Controlled vocabulary
    Controlled vocabularies provide a way to organize knowledge for subsequent retrieval. They are used in subject indexing schemes, subject headings, thesauri, taxonomies and other form of knowledge organization systems...

  • Decline of library usage
    Decline of library usage
    As technology becomes increasingly available and digital information expands on a daily basis, academic library use is on the decline. Research libraries on college and university campuses are finding that “gate counts and circulation of traditional materials are falling at many college libraries...

  • Dewey Decimal Classification
    Dewey Decimal Classification
    Dewey Decimal Classification, is a proprietary system of library classification developed by Melvil Dewey in 1876.It has been greatly modified and expanded through 23 major revisions, the most recent in 2011...

  • Digital library
    Digital library
    A digital library is a library in which collections are stored in digital formats and accessible by computers. The digital content may be stored locally, or accessed remotely via computer networks...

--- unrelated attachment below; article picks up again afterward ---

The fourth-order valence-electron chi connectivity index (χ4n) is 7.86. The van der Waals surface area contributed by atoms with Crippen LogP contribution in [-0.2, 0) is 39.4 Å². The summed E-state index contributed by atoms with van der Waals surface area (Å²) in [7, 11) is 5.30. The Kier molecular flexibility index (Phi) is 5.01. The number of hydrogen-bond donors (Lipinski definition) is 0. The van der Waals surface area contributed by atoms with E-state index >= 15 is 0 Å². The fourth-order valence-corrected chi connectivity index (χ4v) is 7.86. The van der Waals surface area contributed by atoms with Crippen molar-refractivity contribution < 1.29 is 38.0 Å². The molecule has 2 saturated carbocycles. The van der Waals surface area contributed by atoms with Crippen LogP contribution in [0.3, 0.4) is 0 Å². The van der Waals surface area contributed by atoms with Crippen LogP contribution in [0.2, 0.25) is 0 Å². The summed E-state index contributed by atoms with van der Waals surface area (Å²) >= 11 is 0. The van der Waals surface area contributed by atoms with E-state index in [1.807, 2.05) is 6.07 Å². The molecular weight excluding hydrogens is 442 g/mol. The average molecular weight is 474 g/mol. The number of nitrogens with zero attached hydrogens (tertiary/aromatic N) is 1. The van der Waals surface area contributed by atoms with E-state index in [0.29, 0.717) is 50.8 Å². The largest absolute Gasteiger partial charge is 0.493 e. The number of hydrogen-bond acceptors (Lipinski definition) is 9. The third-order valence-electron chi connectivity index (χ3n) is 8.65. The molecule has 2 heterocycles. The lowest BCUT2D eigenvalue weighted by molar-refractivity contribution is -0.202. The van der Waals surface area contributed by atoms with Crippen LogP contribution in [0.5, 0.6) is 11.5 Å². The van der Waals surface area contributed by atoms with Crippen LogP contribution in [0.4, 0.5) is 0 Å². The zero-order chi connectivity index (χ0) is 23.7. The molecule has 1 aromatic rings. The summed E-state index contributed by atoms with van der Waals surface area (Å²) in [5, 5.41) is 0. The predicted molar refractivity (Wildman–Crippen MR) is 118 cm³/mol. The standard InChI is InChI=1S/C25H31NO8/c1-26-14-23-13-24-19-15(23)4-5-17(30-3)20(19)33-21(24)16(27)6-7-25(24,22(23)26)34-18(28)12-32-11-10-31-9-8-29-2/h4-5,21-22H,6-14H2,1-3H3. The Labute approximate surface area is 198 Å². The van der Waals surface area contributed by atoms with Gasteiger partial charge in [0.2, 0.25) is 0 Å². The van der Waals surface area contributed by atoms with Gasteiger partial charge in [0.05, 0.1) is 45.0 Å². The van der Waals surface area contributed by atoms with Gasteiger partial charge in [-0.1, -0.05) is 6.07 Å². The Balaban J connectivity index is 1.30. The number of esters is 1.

• Digital reference services
    Digital reference services
    Digital reference is a service by which library reference service is conducted online, and the reference transaction is a computer-mediated communication....

  • Document management system
    Document management system
    A document management system is a computer system used to track and store electronic documents and/or images of paper documents. It is usually also capable of keeping track of the different versions created by different users . The term has some overlap with the concepts of content management...

  • E-books
  • Federal depository library
    Federal depository library